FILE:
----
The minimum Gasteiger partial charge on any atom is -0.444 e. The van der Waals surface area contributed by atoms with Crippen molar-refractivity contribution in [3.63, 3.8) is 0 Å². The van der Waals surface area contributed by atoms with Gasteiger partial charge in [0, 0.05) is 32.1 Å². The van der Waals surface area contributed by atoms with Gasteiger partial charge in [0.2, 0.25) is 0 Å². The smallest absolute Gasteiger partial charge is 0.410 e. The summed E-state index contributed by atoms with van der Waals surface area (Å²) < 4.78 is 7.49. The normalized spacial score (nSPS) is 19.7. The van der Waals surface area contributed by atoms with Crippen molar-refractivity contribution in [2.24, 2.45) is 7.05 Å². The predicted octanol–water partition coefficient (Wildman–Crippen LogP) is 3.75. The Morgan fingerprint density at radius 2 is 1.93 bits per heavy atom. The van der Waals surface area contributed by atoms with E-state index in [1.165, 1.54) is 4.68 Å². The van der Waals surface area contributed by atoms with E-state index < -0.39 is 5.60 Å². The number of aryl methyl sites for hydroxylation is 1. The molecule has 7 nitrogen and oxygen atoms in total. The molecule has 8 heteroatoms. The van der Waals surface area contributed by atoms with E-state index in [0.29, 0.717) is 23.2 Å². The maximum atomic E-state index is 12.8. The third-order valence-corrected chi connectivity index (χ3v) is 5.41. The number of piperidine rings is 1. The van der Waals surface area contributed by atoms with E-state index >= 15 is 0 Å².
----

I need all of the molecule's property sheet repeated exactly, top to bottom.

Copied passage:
The minimum Gasteiger partial charge on any atom is -0.444 e. The van der Waals surface area contributed by atoms with Crippen molar-refractivity contribution in [3.63, 3.8) is 0 Å². The van der Waals surface area contributed by atoms with Gasteiger partial charge in [0, 0.05) is 32.1 Å². The van der Waals surface area contributed by atoms with Gasteiger partial charge in [0.2, 0.25) is 0 Å². The smallest absolute Gasteiger partial charge is 0.410 e. The summed E-state index contributed by atoms with van der Waals surface area (Å²) < 4.78 is 7.49. The normalized spacial score (nSPS) is 19.7. The van der Waals surface area contributed by atoms with Crippen molar-refractivity contribution in [2.24, 2.45) is 7.05 Å². The predicted octanol–water partition coefficient (Wildman–Crippen LogP) is 3.75. The Morgan fingerprint density at radius 2 is 1.93 bits per heavy atom. The van der Waals surface area contributed by atoms with E-state index in [1.165, 1.54) is 4.68 Å². The van der Waals surface area contributed by atoms with E-state index < -0.39 is 5.60 Å². The number of aryl methyl sites for hydroxylation is 1. The molecule has 7 nitrogen and oxygen atoms in total. The molecule has 8 heteroatoms. The van der Waals surface area contributed by atoms with E-state index in [0.29, 0.717) is 23.2 Å². The maximum atomic E-state index is 12.8. The third-order valence-corrected chi connectivity index (χ3v) is 5.41. The number of piperidine rings is 1. The van der Waals surface area contributed by atoms with E-state index >= 15 is 0 Å².